On our recent vacation to Louisiana, we went to the local Jazz Festival and sampled various Cajun foods, amongst them Cajun Meat. We asked Aunt Bama “What is Cajun Meat?” Her response — “You drive down highway 190 and spray paint all of the dead animals orange. Then, you drive back an hour later and pick up anything that isn’t orange. That’s your Cajun Meat.” She noted that it is a 30-year-old joke, but we thought it worth repeating.
What M says: “I love you daddy…I just don’t like you brushing my teeth.”
My daughter came home yesterday carrying the pictured sheet of paper and a glass “rock.” Two interesting, yet unsurprising things followed:
- After reading the poem, all three of my sons immediately reacted with incredulity and indignation — “Who would teach this to kindergarteners?”
- My daughter became a bit confused about the rock. She agreed that it was a better idea to tell your worries to Jesus or to your parents, but thought the rock was cute and it might still be a good third-place backup.
Well, if I needed something to worry about, I would worry about the competence of the school psychologist.
Worry Rock Poem
One of our favourite manly traditions is the calling of the front seat. Men and boys all over the English-speaking world can be found racing out of doors shouting, “Shotgun!” At our house, though, the mom and dad always take up the left seat and shotgun positions, leaving only the middle and back row positions open, but alas! those seats have no awesome nickname or protocol for calling them.
So we have adapted the shotgun protocol to the exigencies of our mini-van. In honour of World War II bomber crews, we have christened our two middle row positions “waist gun” and our three rear positions, “tail gun.” Our boys and girl may daily be found sprinting out the front door shouting, “waist gun!” “tail gun!” and that’s just the way we like it.
What K says: “I know the rules say I can’t hit you in the head, but I probably will anyway.”
Adam, we are envious and we shall miss you, but only for a while and then we get to take that bike ride.
Your eyes saw my unformed substance;
in your book were written, every one of them,
the days that were formed for me,
when as yet there was none of them.
I am hard pressed between the two. My desire is to depart and be with Christ, for that is far better.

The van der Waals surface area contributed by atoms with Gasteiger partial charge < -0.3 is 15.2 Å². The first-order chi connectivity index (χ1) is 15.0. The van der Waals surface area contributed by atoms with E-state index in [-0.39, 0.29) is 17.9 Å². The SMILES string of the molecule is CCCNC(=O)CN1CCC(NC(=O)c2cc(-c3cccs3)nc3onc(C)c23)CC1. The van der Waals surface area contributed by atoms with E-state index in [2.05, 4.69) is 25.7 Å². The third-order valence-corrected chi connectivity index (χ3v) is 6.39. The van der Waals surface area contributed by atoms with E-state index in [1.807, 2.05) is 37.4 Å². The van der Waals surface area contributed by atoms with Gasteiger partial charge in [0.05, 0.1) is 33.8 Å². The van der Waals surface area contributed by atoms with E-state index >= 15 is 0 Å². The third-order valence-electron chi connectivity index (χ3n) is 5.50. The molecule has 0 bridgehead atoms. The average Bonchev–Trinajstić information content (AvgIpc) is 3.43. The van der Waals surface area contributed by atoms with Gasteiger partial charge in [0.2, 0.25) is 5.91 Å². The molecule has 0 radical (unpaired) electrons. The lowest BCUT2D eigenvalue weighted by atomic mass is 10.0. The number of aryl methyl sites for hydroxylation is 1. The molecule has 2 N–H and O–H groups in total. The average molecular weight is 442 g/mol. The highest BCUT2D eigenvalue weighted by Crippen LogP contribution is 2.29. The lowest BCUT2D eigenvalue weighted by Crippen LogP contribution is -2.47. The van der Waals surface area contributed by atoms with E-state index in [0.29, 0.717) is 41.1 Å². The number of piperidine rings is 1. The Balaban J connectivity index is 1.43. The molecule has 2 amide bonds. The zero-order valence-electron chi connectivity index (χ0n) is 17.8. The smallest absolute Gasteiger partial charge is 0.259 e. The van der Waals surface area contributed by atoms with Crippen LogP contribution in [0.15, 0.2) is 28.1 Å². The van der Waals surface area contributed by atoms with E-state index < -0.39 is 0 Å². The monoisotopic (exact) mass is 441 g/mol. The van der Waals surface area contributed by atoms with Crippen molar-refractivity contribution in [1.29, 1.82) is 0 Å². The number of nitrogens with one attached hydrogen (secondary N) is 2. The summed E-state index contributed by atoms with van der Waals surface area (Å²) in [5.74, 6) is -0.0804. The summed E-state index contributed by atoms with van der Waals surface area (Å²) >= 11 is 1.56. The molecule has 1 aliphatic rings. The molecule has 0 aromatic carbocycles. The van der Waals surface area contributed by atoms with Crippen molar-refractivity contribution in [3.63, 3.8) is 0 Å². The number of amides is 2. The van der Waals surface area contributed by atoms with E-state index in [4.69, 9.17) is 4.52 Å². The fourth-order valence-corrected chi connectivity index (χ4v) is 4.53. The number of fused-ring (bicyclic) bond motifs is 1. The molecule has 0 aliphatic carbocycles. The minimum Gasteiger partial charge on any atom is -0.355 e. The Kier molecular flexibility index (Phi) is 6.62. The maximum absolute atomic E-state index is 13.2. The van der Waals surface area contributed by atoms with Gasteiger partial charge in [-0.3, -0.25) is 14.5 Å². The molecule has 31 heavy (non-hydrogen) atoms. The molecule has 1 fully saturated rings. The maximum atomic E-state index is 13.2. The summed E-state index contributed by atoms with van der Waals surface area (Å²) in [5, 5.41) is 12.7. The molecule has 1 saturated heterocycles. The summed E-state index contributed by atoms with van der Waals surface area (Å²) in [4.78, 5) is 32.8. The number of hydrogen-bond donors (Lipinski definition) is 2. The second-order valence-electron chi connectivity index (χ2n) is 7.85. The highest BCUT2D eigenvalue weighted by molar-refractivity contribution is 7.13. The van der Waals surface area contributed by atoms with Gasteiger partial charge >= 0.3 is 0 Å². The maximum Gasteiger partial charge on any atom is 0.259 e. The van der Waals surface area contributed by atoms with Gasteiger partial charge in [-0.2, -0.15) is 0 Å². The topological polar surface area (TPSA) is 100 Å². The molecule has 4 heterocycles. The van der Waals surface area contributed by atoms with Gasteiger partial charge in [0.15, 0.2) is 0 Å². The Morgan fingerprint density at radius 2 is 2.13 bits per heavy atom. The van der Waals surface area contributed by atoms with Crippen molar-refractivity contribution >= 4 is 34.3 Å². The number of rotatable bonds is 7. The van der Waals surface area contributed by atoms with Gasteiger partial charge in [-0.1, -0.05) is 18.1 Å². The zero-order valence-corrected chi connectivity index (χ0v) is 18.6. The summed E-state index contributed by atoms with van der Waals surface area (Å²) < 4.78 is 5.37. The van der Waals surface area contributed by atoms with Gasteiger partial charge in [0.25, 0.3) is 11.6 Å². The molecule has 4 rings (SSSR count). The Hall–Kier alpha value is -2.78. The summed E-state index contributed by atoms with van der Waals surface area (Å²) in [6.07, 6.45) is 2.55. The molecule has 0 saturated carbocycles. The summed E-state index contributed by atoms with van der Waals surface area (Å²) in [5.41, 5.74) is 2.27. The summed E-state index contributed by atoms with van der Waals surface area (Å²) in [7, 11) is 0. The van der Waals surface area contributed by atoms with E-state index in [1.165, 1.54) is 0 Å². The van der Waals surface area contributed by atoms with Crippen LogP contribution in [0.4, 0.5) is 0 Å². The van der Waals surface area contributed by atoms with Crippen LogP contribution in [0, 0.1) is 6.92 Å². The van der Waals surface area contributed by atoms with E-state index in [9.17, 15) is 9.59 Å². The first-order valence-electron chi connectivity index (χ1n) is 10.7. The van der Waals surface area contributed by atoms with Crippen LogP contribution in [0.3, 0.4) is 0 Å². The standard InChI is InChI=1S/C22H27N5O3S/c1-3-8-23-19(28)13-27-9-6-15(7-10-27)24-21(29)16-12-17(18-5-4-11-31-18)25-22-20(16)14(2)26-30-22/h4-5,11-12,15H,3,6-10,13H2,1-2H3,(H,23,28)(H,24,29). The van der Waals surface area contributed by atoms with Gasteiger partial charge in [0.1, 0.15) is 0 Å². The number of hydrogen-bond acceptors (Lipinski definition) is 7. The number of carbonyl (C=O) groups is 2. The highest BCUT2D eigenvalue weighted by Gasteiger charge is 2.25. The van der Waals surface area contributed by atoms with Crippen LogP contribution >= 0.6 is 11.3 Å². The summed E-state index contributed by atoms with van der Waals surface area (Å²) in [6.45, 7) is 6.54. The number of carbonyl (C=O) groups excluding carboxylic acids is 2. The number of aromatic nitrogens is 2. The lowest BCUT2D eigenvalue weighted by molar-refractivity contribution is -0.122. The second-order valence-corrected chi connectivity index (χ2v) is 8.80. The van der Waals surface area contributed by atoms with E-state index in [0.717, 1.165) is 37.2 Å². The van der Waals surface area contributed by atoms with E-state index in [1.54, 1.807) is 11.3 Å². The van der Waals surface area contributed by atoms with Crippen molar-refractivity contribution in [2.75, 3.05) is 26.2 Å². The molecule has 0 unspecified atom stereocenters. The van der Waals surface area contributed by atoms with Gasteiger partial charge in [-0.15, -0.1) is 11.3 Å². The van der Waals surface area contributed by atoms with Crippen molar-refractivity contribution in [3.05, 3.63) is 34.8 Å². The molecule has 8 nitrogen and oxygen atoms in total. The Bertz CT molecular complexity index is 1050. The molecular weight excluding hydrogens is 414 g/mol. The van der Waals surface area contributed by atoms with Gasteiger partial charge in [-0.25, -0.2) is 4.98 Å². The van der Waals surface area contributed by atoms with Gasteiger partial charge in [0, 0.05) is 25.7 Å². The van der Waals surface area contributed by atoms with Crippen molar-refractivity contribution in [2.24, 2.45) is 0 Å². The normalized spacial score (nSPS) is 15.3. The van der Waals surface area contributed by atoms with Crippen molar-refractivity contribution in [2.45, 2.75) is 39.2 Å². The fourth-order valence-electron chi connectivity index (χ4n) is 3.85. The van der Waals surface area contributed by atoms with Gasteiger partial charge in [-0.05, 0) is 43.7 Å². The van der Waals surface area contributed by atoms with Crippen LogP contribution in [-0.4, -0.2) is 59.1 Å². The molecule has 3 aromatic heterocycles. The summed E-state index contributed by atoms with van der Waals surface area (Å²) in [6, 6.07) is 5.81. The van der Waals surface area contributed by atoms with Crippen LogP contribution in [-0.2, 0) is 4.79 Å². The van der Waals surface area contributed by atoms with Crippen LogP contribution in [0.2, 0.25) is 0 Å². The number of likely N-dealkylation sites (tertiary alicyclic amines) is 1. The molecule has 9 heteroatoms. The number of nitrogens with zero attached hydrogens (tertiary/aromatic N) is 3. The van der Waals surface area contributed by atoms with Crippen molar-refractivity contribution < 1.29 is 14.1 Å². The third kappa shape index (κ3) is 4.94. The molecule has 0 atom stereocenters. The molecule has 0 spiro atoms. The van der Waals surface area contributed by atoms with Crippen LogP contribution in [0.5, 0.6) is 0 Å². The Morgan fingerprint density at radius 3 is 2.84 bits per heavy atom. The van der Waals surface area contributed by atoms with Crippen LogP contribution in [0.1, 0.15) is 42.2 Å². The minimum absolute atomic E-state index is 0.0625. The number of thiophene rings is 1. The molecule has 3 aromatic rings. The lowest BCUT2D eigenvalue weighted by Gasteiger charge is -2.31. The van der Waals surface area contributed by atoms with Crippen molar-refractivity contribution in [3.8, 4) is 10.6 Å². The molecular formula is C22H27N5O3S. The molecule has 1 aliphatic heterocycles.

1 Thessalonians 4:13
But we do not want you to be uninformed, brothers, about those who are asleep, that you may not grieve as others do who have no hope.
“O! I’d better do a load of laundry or I won’t have anything to wear this week.” – G
Cinderella would join in building the wall.
Cinderella picks up a hammer.
After a conversation about the program with my son’s gym teacher, Mr. F, I had the opportunity to stop in and observe B’s class shooting archery after school. I was impressed by the structure of the program and how much the boys and girls had learned. The class followed the National Archery in Schools Program, so there was a proper emphasis on safety. The instructor had three different whistle commands. Two whistles meant “take your position on the shooting line and rest your bows on your toes.” One whistle meant “shoot.” Three whistles meant “return your bows and get your arrows.” A few times, a student slipped up and was quickly reminded, but almost every boy followed the commands instinctively.
Mr. F said I should take a few shots, and A said I should borrow his bow, but the other boys said A’s bow did not work as well. I chose it anyway. On two whistles, I approached the line and reached for an arrow, only to be reminded by Mr. F that I must wait for the single whistle. I grimaced and replaced my arrow. On the single whistle, I put three arrows in the bulls eye and A was quick to point out that “it’s the archer not the bow!”
The great part about archery is that anyone can do it. I know several of B’s classmates, so I was stoked to see them shoot. There were varying degrees of ability, but I was told they all had improved and they all appeared to enjoy it. Thanks Mr. F!
B demonstrates fantastic form on the range.
Here is what a four-year-old thinks; “if I say I am hungry, dad will say it is o.k. for me to have some gummy vitamins.” The conversation goes like this.
“I want vitamins.”
“But you already had your vitamins for today.”
With a moderate whine, “But dad, I’m hungry!”
“I understand. How about an apple.”
“No, I want vitamins. I’m hungry.”